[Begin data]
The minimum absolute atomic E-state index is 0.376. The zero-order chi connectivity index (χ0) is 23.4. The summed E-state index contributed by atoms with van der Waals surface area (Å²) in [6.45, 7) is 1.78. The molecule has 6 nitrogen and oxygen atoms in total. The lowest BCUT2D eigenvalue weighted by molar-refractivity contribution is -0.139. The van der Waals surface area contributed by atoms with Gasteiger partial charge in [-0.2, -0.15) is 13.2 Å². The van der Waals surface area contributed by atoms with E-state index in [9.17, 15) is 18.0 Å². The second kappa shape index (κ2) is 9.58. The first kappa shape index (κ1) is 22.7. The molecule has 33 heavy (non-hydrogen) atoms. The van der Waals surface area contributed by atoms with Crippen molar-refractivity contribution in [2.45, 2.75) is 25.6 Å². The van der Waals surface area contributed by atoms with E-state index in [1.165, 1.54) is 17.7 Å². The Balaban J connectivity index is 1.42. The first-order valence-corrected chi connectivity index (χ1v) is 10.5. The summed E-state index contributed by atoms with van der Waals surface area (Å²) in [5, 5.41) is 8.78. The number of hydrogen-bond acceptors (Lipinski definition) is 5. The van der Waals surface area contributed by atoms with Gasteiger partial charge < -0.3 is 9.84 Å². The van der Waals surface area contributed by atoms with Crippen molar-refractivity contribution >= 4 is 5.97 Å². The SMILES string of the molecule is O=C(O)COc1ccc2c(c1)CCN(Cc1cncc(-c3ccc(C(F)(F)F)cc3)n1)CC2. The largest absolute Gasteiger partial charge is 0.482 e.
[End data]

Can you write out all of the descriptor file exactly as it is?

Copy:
The minimum absolute atomic E-state index is 0.376. The zero-order chi connectivity index (χ0) is 23.4. The summed E-state index contributed by atoms with van der Waals surface area (Å²) in [6.45, 7) is 1.78. The molecule has 6 nitrogen and oxygen atoms in total. The lowest BCUT2D eigenvalue weighted by molar-refractivity contribution is -0.139. The van der Waals surface area contributed by atoms with Gasteiger partial charge in [-0.2, -0.15) is 13.2 Å². The van der Waals surface area contributed by atoms with E-state index in [9.17, 15) is 18.0 Å². The second kappa shape index (κ2) is 9.58. The first kappa shape index (κ1) is 22.7. The molecule has 33 heavy (non-hydrogen) atoms. The van der Waals surface area contributed by atoms with Crippen molar-refractivity contribution in [2.45, 2.75) is 25.6 Å². The van der Waals surface area contributed by atoms with E-state index in [1.165, 1.54) is 17.7 Å². The Balaban J connectivity index is 1.42. The first-order valence-corrected chi connectivity index (χ1v) is 10.5. The summed E-state index contributed by atoms with van der Waals surface area (Å²) in [5, 5.41) is 8.78. The number of hydrogen-bond acceptors (Lipinski definition) is 5. The van der Waals surface area contributed by atoms with Gasteiger partial charge < -0.3 is 9.84 Å². The van der Waals surface area contributed by atoms with Crippen molar-refractivity contribution >= 4 is 5.97 Å². The SMILES string of the molecule is O=C(O)COc1ccc2c(c1)CCN(Cc1cncc(-c3ccc(C(F)(F)F)cc3)n1)CC2. The largest absolute Gasteiger partial charge is 0.482 e.